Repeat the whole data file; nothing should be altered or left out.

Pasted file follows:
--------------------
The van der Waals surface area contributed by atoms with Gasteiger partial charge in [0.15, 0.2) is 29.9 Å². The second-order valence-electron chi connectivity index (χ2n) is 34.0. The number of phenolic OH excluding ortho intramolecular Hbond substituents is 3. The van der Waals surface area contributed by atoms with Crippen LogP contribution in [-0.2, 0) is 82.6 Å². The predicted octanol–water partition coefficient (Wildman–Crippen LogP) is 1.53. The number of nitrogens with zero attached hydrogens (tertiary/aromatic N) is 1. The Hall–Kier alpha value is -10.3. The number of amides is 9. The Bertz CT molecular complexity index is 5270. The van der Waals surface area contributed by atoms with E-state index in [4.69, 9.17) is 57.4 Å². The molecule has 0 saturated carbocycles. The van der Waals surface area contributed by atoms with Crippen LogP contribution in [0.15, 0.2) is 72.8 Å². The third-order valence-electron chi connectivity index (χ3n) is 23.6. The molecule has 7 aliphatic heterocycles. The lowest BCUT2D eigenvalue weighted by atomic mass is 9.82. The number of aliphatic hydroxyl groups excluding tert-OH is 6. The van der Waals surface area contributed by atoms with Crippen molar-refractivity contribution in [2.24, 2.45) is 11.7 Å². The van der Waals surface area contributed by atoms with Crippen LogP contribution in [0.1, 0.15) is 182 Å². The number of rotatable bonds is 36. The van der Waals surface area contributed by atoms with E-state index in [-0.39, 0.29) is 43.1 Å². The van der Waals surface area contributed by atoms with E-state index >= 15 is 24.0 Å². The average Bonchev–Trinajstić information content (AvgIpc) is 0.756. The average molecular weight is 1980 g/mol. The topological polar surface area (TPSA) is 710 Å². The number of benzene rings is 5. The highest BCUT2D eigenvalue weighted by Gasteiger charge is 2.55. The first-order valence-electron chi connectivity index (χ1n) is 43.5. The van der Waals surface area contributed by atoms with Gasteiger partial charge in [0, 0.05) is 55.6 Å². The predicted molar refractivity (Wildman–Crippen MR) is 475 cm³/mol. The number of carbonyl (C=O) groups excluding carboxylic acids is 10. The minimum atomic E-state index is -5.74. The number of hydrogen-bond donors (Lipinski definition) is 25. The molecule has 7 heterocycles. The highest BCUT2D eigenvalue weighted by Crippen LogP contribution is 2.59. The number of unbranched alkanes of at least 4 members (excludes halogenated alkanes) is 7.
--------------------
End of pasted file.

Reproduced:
The van der Waals surface area contributed by atoms with Gasteiger partial charge in [0.15, 0.2) is 29.9 Å². The second-order valence-electron chi connectivity index (χ2n) is 34.0. The number of phenolic OH excluding ortho intramolecular Hbond substituents is 3. The van der Waals surface area contributed by atoms with Crippen LogP contribution in [-0.2, 0) is 82.6 Å². The predicted octanol–water partition coefficient (Wildman–Crippen LogP) is 1.53. The number of nitrogens with zero attached hydrogens (tertiary/aromatic N) is 1. The Hall–Kier alpha value is -10.3. The number of amides is 9. The Bertz CT molecular complexity index is 5270. The van der Waals surface area contributed by atoms with E-state index in [4.69, 9.17) is 57.4 Å². The molecule has 0 saturated carbocycles. The van der Waals surface area contributed by atoms with Crippen LogP contribution in [0.15, 0.2) is 72.8 Å². The third-order valence-electron chi connectivity index (χ3n) is 23.6. The molecule has 7 aliphatic heterocycles. The lowest BCUT2D eigenvalue weighted by atomic mass is 9.82. The number of aliphatic hydroxyl groups excluding tert-OH is 6. The van der Waals surface area contributed by atoms with Crippen molar-refractivity contribution in [2.24, 2.45) is 11.7 Å². The van der Waals surface area contributed by atoms with Crippen LogP contribution in [0.1, 0.15) is 182 Å². The number of rotatable bonds is 36. The van der Waals surface area contributed by atoms with E-state index in [-0.39, 0.29) is 43.1 Å². The van der Waals surface area contributed by atoms with E-state index >= 15 is 24.0 Å². The average Bonchev–Trinajstić information content (AvgIpc) is 0.756. The average molecular weight is 1980 g/mol. The topological polar surface area (TPSA) is 710 Å². The number of benzene rings is 5. The highest BCUT2D eigenvalue weighted by Gasteiger charge is 2.55. The first-order valence-electron chi connectivity index (χ1n) is 43.5. The van der Waals surface area contributed by atoms with Gasteiger partial charge in [0, 0.05) is 55.6 Å². The predicted molar refractivity (Wildman–Crippen MR) is 475 cm³/mol. The number of carbonyl (C=O) groups excluding carboxylic acids is 10. The minimum atomic E-state index is -5.74. The number of hydrogen-bond donors (Lipinski definition) is 25. The molecule has 7 heterocycles. The highest BCUT2D eigenvalue weighted by Crippen LogP contribution is 2.59. The number of unbranched alkanes of at least 4 members (excludes halogenated alkanes) is 7.